Historically, we had had a (default off) setting that would redirect the attachment URL for an image to the post the image was attached to. So if I uploaded an image to this post, the attachment URL for that image would redirect to this post. In the old way of dealing with this, it meant that images added for other reasons (like say, a site icon, or a page header you’d add in the WordPress customizer), would not redirect. It also meant that if you used an image twice, you could not be certain where it would redirect.
In Yoast SEO 7.0 we introduced a new feature to deal with these pages. Now, we default to redirecting the attachment URL to the image itself. This basically means attachment URLs no longer exist on your site at all. This actually is a significant improvement.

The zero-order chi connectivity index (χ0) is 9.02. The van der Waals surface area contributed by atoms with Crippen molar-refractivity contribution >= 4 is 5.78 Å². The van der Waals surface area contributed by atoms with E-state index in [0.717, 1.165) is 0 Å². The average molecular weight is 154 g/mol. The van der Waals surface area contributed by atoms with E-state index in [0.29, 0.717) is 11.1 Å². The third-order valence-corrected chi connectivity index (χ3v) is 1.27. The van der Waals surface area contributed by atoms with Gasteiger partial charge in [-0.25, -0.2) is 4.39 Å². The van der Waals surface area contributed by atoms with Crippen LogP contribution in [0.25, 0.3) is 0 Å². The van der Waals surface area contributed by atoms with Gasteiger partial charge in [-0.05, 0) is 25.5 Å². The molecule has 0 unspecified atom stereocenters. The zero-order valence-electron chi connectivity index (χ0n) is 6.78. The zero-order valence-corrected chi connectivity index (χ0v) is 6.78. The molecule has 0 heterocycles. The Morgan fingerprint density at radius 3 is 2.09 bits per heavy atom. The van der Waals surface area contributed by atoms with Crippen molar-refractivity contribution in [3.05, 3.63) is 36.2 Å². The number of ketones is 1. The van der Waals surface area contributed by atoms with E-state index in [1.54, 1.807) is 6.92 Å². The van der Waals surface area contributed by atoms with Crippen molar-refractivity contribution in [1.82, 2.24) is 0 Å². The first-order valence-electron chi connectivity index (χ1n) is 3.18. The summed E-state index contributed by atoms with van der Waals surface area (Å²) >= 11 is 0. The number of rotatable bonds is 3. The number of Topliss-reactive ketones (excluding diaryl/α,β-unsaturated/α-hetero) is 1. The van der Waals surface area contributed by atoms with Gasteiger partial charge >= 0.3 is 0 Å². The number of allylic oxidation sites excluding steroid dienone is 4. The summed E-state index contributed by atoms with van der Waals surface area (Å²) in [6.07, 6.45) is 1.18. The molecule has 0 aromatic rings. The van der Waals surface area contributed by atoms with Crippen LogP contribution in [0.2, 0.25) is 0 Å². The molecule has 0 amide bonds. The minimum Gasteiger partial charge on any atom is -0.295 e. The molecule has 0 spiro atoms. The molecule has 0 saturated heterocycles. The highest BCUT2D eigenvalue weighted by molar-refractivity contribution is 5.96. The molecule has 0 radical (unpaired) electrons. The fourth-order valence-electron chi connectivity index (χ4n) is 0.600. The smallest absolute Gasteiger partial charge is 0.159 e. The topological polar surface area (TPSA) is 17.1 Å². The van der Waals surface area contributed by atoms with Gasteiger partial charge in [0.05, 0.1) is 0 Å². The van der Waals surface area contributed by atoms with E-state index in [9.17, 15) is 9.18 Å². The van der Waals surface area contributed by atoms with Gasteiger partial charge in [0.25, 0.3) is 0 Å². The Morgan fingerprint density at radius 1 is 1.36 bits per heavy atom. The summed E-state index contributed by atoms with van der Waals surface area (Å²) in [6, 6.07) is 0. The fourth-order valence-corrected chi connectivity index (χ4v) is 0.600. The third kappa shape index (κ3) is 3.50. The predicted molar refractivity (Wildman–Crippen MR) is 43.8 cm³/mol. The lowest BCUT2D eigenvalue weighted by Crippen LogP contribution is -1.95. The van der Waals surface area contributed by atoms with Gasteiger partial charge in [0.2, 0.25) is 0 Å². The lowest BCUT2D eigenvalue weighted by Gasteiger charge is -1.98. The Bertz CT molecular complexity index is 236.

Joost said “because with that setting being “No” XML sitemaps was enabled for attachments. As a result of that, lots and lots of attachment URLs got into Google’s index.” But those types of issues normally can take months and months to notice in the search results, if ever.
Joost asked Google’s John Mueller about this, who responded:
Sites generally shouldn’t be negatively affected by something like this. We often index pages like that for normal sites, and they usually don’t show up in search. If they do show up for normal queries, usually that’s a sign that the site has other, bigger problems. Also, over the time you mentioned, there have been various reports on twitter & co about changes in rankings, so if sites are seeing changes, I’d imagine it’s more due to normal search changes than anything like this.